Global coal use is set to rise by 1.2 percent in 2022, surpassing 8 billion tonnes in a single year for the first time, according to Coal 2022, the IEA’s latest annual market report on the sector.
Coal consumption will remain flat at that level through 2025 as declines in mature markets are offset by continued robust demand in emerging Asian economies. This means coal will continue to be the global energy system’s largest single source of carbon dioxide emissions by far.
Higher natural gas prices amid the energy crisis have led to increased reliance on coal for generating power, but slowing economic growth has time reduced electricity demand and industrial output – and power generation from renewables has risen to a new record.
In China, the world’s largest coal consumer, a heat wave and drought pushed up coal power generation during the summer, even as strict Covid-19 restrictions slowed down demand.
“Coal demand will likely reach an all-time high this year, pushing up global emissions. There are many signs that today’s crisis is accelerating the deployment of renewables, energy efficiency and heat pumps – and this will moderate coal demand in the coming years. Government policies will be key to ensuring a secure and sustainable path forward,” said Keisuke Sadamori, the IEA’s Director of Energy Markets and Security.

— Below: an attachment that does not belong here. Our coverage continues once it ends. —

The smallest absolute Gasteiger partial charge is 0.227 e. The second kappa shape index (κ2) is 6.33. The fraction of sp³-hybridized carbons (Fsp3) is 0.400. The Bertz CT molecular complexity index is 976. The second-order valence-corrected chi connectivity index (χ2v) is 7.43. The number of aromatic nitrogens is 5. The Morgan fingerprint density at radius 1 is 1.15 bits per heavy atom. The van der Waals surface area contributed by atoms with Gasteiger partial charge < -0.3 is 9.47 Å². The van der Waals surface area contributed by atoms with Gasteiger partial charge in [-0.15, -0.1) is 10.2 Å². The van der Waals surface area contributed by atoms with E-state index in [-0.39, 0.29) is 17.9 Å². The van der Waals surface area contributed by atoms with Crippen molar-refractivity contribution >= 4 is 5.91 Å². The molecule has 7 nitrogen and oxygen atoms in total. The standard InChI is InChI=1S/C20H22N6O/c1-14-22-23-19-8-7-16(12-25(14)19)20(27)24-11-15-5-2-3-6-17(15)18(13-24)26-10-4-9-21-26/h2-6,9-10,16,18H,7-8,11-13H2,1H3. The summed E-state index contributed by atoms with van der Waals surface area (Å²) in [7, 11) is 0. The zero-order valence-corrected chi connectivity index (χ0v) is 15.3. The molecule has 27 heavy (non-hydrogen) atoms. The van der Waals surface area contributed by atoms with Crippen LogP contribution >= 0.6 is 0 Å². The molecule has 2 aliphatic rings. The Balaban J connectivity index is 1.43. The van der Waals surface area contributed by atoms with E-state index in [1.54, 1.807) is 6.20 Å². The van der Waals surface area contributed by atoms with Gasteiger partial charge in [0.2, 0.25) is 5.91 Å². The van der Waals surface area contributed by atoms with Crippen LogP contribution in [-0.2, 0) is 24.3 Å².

Europe, which has been heavily impacted by Russia’s sharp reductions of natural gas flows, is on course to increase its coal consumption for the second year in a row. However, by 2025, European coal demand is expected to decline below 2020 levels.
The world’s three largest coal producers – China, India and Indonesia – will all hit production records in 2022. Despite high prices and comfortable margins for coal producers, there is no sign of surging investment in export-driven coal projects. This reflects caution among investors and mining companies about the medium- and longer-term prospects for coal.
Coal demand is forecast to fall in advanced economies in the coming years as renewables increasingly displace it for electricity generation. Emerging and developing economies in Asia are set to increase coal use to help power their economic growth, even as they add more renewables. Developments in China, the world’s largest coal consumer, will have the biggest impact on global coal demand in the coming years, but India will also be significant.